[Wildcat Online: opinions] [ad info]





Editorial: In-state tuition for Nevada, Utah bad for state

Arizona Daily Wildcat,
January 25, 2000
Talk about this story

Under a proposal recently passed by the Arizona Board of Regents, students from regions of Nevada and Utah bordering Arizona would be able to enter Arizona state universities at the in-state tuition rates. This proposal forces Arizona to bear the cost of educating students to whom it has no obligation, and while it helps those who get cheaper tuition, it hurts the rest of us by costing the state money.

In-state tuition is significantly lower than the actual cost the state pays to educate a student. To a great extent, this is why out-of-state students have to pay more. While an Arizona student pays only about $2000 per year in tuition, it costs the state of Arizona closer to $6000 to educate him or her. This is expensive, certainly, but it is money well spent on educating students within the state. Thus, we do not give the same subsidies to students from outside Arizona, and their tuition includes not only the cost of their education, which is the same as any other student, but an extra amount to help with the subsidies for those whom the universities were intended.

Proponents of subsidizing the education of students in the border regions of Utah and Nevada say that it is justified by the geography of the region. Students in the southern portions of the states in question may well be closer to NAU than they are to their own state universities. This, however, is none of our problem. Rather, it should be the concern of the governments of Utah and Nevada. In essence, by accepting these students at in-state tuition rates, the state of Arizona is paying the penalty for the poor geographic situation in these other states.

It is reasonable to allow these students to attend the university closest to them: in all of these cases, NAU. Allowing them cut-rate entry into ASU and UA, schools that are far more distant than UNLV or other state schools, is absurd. If the state governments of Utah and Nevada want their students to attend Arizona schools, it falls upon them to provide the financial subsidies, not the state of Arizona.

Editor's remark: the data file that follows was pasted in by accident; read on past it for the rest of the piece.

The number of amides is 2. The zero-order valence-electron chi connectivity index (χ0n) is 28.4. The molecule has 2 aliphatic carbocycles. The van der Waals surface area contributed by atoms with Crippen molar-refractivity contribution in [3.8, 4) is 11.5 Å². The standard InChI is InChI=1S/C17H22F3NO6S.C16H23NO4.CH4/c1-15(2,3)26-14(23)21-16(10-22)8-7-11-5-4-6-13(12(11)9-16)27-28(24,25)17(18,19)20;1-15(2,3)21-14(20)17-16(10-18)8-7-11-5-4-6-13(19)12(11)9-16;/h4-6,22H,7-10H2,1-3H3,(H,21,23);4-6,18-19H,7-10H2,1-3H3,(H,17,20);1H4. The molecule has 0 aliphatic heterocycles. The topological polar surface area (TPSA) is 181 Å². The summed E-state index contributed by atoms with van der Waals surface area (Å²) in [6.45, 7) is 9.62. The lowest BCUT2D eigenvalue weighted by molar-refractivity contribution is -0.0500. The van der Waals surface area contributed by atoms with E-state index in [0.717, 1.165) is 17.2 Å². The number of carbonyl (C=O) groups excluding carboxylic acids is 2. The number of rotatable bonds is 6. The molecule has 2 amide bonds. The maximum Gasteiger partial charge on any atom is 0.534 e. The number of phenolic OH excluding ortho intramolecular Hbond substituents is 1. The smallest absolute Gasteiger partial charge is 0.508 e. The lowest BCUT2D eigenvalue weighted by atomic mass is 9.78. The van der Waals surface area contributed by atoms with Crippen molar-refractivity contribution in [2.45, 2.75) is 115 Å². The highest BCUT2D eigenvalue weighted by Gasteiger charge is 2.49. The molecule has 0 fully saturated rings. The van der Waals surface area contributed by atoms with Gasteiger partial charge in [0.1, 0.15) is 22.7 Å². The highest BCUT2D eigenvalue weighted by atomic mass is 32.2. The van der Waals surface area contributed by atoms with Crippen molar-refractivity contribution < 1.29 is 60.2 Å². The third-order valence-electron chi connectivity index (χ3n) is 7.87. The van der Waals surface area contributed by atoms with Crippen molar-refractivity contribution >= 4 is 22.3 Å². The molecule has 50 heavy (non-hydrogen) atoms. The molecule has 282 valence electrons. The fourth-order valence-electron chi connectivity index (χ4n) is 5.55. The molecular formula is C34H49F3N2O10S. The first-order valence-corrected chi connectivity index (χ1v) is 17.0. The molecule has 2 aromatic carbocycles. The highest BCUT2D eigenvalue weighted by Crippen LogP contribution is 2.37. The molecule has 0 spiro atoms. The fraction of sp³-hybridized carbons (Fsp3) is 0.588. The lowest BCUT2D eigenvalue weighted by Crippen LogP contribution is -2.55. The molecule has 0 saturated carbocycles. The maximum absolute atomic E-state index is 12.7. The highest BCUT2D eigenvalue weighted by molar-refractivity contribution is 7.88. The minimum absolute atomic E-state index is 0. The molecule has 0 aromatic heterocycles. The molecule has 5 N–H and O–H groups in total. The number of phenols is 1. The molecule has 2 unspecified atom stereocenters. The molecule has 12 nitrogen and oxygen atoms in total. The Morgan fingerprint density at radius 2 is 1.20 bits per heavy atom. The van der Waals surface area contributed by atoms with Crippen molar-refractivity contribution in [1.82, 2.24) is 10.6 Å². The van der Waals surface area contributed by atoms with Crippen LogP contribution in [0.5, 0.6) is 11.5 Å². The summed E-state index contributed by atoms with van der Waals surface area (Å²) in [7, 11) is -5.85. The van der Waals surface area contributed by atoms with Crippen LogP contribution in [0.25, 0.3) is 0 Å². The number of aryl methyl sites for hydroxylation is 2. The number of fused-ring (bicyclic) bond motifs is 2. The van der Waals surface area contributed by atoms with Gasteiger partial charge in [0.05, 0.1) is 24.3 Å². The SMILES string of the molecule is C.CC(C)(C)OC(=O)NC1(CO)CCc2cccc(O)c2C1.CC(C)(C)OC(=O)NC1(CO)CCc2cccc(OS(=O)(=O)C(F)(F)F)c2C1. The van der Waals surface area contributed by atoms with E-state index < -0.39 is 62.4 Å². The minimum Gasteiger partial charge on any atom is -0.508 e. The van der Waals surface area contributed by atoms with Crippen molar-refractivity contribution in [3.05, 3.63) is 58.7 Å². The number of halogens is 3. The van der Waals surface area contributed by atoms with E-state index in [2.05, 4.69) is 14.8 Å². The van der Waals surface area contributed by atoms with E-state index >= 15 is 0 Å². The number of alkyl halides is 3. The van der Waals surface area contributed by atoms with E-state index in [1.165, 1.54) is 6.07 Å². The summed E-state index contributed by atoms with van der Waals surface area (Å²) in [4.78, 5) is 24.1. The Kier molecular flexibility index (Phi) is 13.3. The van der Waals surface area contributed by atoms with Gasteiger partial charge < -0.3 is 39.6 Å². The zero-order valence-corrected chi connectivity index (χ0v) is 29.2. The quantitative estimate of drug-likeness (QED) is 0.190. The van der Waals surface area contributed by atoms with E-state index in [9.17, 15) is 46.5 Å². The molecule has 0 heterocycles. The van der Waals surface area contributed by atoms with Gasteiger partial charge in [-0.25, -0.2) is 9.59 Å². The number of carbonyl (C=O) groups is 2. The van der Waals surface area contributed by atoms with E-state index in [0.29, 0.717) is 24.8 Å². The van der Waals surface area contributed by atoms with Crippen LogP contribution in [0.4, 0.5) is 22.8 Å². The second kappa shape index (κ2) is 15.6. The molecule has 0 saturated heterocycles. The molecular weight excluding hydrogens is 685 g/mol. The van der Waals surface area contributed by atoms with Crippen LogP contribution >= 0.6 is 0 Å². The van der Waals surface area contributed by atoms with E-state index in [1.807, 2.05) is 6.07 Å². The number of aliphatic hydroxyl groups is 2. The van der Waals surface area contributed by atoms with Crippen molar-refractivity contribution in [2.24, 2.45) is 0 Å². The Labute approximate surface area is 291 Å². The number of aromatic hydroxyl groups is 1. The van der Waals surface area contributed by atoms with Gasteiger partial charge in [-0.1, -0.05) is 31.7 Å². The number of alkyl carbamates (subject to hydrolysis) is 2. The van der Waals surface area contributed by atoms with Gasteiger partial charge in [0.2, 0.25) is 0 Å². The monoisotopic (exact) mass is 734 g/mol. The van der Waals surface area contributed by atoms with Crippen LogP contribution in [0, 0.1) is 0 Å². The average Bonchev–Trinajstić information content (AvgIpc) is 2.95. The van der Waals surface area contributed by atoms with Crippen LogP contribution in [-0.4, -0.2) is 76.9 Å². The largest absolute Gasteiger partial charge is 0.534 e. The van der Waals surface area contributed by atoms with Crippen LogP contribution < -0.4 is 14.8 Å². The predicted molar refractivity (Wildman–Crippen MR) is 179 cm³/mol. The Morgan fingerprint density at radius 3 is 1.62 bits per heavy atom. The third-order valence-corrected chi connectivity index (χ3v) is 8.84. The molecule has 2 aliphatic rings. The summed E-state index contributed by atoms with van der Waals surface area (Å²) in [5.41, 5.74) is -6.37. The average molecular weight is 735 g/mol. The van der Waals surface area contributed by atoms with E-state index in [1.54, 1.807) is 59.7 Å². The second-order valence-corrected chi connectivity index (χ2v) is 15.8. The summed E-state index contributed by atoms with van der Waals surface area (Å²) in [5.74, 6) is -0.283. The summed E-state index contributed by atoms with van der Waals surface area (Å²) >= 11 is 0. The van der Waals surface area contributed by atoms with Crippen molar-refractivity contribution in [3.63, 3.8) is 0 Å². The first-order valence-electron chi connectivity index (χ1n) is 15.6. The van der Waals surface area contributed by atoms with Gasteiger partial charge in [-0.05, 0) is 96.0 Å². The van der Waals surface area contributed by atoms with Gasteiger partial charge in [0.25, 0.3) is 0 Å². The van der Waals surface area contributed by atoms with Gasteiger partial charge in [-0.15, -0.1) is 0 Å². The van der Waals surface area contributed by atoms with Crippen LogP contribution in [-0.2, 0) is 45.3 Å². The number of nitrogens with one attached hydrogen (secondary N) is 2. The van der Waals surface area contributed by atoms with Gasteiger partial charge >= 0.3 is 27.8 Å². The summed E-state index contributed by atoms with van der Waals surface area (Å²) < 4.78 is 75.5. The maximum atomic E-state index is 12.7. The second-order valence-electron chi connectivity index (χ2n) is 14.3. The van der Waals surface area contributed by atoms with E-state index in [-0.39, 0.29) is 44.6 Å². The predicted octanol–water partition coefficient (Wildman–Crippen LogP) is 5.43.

Increased attendance is, in some sense, good for the university. More students means more money, and not just in tuition dollars. Students spend money on campus housing, food and books. They infuse money into the local economy by spending funds sent in from outside of the state. However, in the more concrete sense that those of us at the university deal with every day, more students would be a bad thing.

Just as an increased number of students paying in-state tuition is good for the university, it is bad for the state. Remember, in the end, it is the state that foots the bill for the university, and it costs them thousands of dollars for every student paying in-state, rather than out-of-state, tuition.

For students within Arizona, it makes sense for the Legislature to subsidize education. After all, the goal of the university system is to provide affordable education for students within the state. It is recognized that the money paid out by the state for students is spent in the pursuit of this goal. Nowhere, however, does the goal of the state of Arizona include educating the students of Nevada and Utah, no matter how close they live to us.

[end content]
[ad info]